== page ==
Soon after the inception of this column more than 15 years ago, I committed to sharing noteworthy recipes with readers from time to time. A dozen weeks into my writing regimen, I shared a cinnamon toast recipe.
It elicited no response — favorable or otherwise — so I have been reluctant to make culinary suggestions — until now. I expect no drum rolls, but I do admit “chest-swelling” with the mere mention of my saintly mother’s potato salad.
So far as I know, she never used a recipe. Somehow, though, with a “pinch of this and a ‘smidgen’ of that,” my mom concocted just-the-right blend every time. The salad had savory flavors, never overpowering with onion, but with a “hint” that would cause folks to turn away if they were “down wind” from my “exhales.” And it was as smooth as a baby’s belly.
Potato salad prepared by my late mother-in-law was plenty good, but it never achieved “blue ribbon” status. She may have missed the top rung with one vital misstep. She “cubed” the potatoes. (My wife made the same mistake back in the day when she traipsed through the kitchen for reasons other than reaching the pantry where the dark chocolate-covered almonds are hidden.) “Like mother, like daughter” seems to sum up the potato salad recipe which came “part and parcel” with our marriage.
I do not mean to offend devotees who are partial to cubed potato salad. It can never, however, achieve anything more than runner-up recognition.
Now, back to my late mother, who learned to cook on a wood-burning stove. Yes, her “sure as shootin’ best” potato salad had a humble beginning.
I have consumed several thousand meals since my mother’s culinary efforts that ended a couple of decades ago.
I’ve taken small portions of potato salad at banquets where I’ve spoken numerous times. I’ve eaten “just a dab,” as she would say. I’ve always figured none would come close to satisfying like hers did.
Imagine my surprise and delight recently when I requested “seconds” on potato salad at a church banquet. Had it featured the “hint of onion,” it would have been equal to my mother’s!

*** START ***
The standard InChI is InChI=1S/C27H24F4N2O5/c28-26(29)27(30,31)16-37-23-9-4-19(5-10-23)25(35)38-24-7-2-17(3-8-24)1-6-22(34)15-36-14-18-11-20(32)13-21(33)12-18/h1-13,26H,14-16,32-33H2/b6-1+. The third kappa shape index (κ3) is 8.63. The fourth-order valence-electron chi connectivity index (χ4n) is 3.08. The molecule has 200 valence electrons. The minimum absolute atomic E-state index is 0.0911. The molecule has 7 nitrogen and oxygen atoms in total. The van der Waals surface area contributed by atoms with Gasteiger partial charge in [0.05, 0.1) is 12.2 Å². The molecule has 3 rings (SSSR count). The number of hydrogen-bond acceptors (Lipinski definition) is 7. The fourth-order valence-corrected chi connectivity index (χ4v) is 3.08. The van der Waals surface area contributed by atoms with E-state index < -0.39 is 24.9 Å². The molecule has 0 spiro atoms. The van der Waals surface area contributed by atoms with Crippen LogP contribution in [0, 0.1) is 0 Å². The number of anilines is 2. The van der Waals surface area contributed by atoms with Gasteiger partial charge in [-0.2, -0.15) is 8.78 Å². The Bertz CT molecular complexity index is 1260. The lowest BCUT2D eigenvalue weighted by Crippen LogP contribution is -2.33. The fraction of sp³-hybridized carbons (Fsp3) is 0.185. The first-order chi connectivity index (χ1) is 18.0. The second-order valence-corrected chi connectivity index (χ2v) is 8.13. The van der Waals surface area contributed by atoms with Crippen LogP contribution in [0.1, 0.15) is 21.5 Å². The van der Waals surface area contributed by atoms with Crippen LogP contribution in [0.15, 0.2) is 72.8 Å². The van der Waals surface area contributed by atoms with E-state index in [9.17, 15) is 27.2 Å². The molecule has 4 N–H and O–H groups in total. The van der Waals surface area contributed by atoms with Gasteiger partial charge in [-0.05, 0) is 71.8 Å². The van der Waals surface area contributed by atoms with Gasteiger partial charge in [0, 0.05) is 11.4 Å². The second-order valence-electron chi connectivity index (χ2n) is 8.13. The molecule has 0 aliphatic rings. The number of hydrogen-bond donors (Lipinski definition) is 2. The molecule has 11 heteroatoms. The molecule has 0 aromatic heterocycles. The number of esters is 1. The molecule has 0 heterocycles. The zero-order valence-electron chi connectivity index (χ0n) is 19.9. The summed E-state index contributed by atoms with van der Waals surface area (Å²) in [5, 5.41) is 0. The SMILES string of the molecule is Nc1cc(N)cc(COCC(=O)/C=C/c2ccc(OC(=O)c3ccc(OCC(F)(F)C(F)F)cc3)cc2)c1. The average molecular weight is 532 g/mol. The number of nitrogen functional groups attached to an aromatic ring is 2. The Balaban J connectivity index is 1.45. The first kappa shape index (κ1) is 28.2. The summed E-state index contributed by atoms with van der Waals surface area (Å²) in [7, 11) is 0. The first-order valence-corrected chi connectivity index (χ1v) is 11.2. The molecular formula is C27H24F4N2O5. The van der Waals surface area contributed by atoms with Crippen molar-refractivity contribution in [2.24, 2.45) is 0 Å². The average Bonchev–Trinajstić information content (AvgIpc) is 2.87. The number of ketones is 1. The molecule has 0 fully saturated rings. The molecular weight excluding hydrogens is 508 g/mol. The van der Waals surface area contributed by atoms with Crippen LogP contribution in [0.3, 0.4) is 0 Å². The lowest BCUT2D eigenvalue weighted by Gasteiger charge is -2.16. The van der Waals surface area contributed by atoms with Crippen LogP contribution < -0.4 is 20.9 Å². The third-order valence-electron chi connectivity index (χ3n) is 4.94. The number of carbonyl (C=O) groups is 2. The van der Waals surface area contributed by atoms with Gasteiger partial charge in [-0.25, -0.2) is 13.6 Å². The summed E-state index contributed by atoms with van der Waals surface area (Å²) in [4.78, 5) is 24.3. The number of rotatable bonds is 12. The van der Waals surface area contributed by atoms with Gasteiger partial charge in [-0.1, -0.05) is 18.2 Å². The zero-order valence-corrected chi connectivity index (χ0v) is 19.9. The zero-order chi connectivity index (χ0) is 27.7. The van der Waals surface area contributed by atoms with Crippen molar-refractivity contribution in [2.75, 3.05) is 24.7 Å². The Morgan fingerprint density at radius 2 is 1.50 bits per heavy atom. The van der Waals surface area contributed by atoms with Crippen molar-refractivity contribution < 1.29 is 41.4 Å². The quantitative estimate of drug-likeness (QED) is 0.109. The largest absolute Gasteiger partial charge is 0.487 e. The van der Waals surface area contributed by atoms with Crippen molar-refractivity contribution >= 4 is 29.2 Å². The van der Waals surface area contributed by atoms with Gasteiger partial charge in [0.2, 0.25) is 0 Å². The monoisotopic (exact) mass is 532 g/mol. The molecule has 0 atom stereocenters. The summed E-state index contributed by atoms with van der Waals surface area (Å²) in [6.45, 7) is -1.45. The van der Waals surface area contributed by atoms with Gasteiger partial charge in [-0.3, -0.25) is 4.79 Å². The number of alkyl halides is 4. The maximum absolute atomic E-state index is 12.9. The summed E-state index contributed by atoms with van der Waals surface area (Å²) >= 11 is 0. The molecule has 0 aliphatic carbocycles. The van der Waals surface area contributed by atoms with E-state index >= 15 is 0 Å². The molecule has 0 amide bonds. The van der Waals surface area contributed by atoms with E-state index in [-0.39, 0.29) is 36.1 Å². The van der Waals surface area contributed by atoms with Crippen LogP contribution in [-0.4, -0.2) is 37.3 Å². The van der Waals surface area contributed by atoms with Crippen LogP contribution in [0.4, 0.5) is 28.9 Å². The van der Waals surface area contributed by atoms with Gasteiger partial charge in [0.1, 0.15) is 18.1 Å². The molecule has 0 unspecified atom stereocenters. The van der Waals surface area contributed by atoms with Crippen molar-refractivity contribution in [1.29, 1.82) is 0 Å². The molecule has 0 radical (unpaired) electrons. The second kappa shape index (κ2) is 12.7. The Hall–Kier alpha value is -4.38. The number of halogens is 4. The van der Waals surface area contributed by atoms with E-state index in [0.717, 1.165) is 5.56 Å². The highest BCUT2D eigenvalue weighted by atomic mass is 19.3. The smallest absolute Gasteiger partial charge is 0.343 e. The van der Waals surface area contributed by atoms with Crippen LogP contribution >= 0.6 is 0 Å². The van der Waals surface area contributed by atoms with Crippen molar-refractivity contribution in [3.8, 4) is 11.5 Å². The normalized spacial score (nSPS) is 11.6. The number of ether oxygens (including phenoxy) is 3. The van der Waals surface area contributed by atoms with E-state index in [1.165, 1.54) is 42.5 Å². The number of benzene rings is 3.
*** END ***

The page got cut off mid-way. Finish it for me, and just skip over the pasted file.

My compliments were effusive. Widows honored at the dinner probably tired of hearing my praise. It admittedly went overboard.
Before I commenced with serious remarks, I begged — yes, begged is the word — for the recipe, praying that they’d share it.
As I prepared to leave the church, my host, Bill Mendrop, told me his folks were happy for me to know the potato salad recipe.
I was euphoric at the prospect of adding a bit of onion, preparatory to enjoying once more the potato salad of my youth. Pen and pad in hand, I was ready to jot down the ingredients.
“Oh, you won’t need to write it down,” Mendrop said. “It is really a simple recipe.”
Color me shocked. It turns out the “recipe” is super simple. “We just pick up two gallons of potato salad at Walmart — one with a mayonnaise base and the other mustard. Then, we mix ‘em up, and the salad is ready to serve.” My “timbers” were sufficiently shivered.
At the dessert table, the folks took the “sweet” desserts first. Those labeled “sugar free” were pretty much undisturbed, or taken grudgingly.
Mendrop summed it up well.
“The best things in life are free,” he said. “And the worst things in life are sugar free.”
I’m ready for some warm weather. In the Metroplex, we’ve suffered through a seemingly tornadic draft in recent days.
Okay, so I’m talking about the National Football League draft.
It amazes me how so many people take it so seriously. My Uncle Mort said if Jesus had shown up during the NFL draft, some of the diehards in Cowboy jerseys would have sought permission to be late for the Second Coming.